Tequisquiapan is located in the State of Queretaro 188 km from Mexico City. Tequisquiapan is another tile of the beautiful Queretaro's mosaic. The town keeps it colonial image, with narrow streets leading into small, and sunny squares. The principal attraction are the famous natural thermal water spas which have made of Tequisquiapan a first order tourism center. There are also some nearby mines of semiprecious stones, such as opal.
You shall not miss the tour by trolley; a guided visit through the main sites, monuments, legends and most important issues of this town. There's no doubt that the tour in a Panoramic trolley will be a greater experience, traveling through the town in a lovely two story trolley.
The town of Tequisquiapan was commonly known as "Tequesquiatlapan," meaning "River with carbontated water." Today, Tequisquiapan is a tourist town a weekend retreat for hundreds of chilangos, who come for its crystal clear air and sparkling thermal waters.
According to the local chronicler, Jesus Landaverde Chavez, the lords of Jilotepec frequented the natural springs and fountains of Tequisquiapan only during very special occasions. Upon arriving , they would take a bath in the thermal waters of one of its numerous springs, during which they would deal with affairs of state and settle mild disputes among themselves.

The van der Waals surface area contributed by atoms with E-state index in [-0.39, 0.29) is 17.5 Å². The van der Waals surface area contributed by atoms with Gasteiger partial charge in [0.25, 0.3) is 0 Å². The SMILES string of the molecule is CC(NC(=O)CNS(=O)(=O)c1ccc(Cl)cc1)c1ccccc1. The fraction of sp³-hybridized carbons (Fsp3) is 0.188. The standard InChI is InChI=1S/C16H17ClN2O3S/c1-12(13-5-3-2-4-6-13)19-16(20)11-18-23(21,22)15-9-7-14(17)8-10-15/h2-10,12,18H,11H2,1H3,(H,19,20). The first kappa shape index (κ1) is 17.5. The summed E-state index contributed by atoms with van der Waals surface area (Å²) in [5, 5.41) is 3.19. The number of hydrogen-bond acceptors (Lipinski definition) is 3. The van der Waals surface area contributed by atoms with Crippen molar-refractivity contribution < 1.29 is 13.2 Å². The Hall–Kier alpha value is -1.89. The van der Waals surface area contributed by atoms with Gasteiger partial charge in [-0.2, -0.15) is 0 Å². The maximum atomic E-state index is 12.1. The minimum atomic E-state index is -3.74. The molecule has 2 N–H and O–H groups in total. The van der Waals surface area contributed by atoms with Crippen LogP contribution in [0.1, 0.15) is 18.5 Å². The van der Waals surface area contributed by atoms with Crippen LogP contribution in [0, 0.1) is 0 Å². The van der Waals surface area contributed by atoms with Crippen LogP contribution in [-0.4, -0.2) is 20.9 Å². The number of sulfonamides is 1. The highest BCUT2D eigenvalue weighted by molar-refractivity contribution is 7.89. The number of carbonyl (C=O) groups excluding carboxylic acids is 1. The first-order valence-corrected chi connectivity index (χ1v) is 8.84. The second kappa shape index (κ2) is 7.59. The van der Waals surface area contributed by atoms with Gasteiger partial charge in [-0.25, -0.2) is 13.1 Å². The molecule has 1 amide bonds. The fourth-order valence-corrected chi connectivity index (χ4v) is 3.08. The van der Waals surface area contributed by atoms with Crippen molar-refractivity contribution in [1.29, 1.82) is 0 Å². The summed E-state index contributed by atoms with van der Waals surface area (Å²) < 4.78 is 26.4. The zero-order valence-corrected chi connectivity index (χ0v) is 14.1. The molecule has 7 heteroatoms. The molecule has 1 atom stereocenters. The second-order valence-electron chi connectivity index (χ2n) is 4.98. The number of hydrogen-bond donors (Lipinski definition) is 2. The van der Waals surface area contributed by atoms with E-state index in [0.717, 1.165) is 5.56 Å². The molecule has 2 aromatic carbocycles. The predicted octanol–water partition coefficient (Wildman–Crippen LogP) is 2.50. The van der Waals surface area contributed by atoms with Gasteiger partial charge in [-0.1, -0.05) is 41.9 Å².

The first Spanish settlements in this valley date from the 16th century, when Don Luis de Velazco, then Vicerory of New Spain, conceded Alonso de Estrada y Lope de Sosa the rights over the valley to breed livestock and keep stables. In the process of building Hacienda de Tequisquiapan in 1596, he displaced the former residents of the site to the other side of the river.
Tequisquiapan is especially noted for its wines and cheeses, two entirely "new" foods that first made their appearance in the Americas with the arrival of the Spanish Conquistadors in 1521. In this town you can purchase beautiful handicrafts such as cane, wicker and rattan baskets and jewelry with semi-precious stones.
A mosaic of small, irregular, interlocking stone blocks pave Tequisquiapan's narrow streets, which lead to the central square, the Plaza Civica. Traffic is closed a block or two from it creating a pedestrian zone. And there's no litter despite the large number of hotels, restaurants and tourist shops that stand in two rings around the square. This makes strolling a pleasant experience any time of day.
Portales, or arcades, line three sides of the Plaza Civica crowned by the pink and white 19th-century Parish Church of Santa Maria Magdelena with its single, squat, bell-tower on the fourth. Spanish missionaries said the town's first mass under the giant mesquite tree next to it.
Tequisquiapan is a place to unwind, to relax, to forget about the hustle and bustle of life. People who go to Tequisquiapan looking to do something, invariably leave disappointed, for there's nothing to do there. Those who go looking for a tranquil and satisfying respite from their busy lives leave, just as invariably, restored and refreshed, and satisfyingly full.